What’s Smarter — Paying Off Debts or Investing?
If you’re just starting out in your career, you will need to be prepared to face some financial challenges along the way – but here’s one that’s not unpleasant: choosing what to do with some extra disposable income. When this happens, what should you do with the money? Your decisions could make a real difference in your ability to achieve your important financial goals.
Under what circumstances might you receive some “found” money? You could get a year-end bonus from your employer, or a sizable tax refund, or even an inheritance. However the money comes to you, don’t let it “slip through your fingers.” Instead, consider these two moves: investing the money or using it to pay off debts.
Which of these choices should you pick? There’s no one “right” answer, as everyone’s situation is different. But here are a few general considerations:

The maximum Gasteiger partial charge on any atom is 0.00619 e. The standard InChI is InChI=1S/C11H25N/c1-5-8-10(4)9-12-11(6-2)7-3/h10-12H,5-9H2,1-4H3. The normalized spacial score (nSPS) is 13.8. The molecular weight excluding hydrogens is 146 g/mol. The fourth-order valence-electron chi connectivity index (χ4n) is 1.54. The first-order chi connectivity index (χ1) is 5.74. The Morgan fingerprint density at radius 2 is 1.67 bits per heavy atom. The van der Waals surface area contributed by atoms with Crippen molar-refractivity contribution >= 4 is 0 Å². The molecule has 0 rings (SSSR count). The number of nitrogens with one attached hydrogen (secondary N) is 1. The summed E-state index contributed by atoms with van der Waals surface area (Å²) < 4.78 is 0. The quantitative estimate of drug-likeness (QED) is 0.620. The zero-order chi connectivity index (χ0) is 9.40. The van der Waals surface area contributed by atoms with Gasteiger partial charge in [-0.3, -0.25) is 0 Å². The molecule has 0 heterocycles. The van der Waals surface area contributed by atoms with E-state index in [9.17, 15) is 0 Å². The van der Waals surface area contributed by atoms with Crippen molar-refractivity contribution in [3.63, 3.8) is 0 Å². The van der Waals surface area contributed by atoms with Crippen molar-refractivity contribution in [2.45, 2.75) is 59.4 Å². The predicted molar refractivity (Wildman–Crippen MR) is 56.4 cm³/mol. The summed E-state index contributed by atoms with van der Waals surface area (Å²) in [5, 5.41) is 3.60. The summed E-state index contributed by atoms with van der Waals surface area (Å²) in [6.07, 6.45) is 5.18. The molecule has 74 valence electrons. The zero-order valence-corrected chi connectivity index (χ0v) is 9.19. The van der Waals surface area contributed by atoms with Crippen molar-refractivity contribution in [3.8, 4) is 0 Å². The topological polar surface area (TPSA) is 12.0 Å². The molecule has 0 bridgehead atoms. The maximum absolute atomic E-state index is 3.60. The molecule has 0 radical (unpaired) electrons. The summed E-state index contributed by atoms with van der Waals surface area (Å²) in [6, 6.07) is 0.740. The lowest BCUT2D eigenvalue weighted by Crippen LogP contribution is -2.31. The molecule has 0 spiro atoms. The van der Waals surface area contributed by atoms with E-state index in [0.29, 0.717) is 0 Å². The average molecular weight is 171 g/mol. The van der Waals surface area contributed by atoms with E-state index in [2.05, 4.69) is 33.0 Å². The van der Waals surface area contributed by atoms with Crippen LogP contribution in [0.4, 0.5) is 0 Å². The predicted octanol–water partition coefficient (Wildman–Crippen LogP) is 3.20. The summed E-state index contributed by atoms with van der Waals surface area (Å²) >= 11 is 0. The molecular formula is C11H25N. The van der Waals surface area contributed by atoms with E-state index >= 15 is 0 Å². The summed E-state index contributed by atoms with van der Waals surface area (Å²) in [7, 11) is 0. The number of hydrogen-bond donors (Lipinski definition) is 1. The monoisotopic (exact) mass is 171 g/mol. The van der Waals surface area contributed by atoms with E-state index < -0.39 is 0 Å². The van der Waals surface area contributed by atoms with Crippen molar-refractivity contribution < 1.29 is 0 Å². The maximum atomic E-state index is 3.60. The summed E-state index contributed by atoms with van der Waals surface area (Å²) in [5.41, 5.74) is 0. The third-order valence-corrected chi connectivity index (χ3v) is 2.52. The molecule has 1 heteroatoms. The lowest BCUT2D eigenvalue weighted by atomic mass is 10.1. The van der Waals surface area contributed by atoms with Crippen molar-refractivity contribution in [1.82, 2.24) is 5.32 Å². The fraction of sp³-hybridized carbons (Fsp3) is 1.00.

Distinguish between “good” and “bad” debt. Not all types of debt are created equal. Your mortgage, for example, is probably a “good” form of debt. You’re using the loan for a valid purpose – i.e., living in your house – and you likely get a hefty tax deduction for the interest you pay. On the other hand, nondeductible consumer debt that carries a high interest rate might be considered “bad” debt – and this is the debt you might want to reduce or eliminate when you receive some extra money. By doing so, you can free up
money to save and invest for retirement or other goals.
Compare making extra mortgage payments vs. investing…
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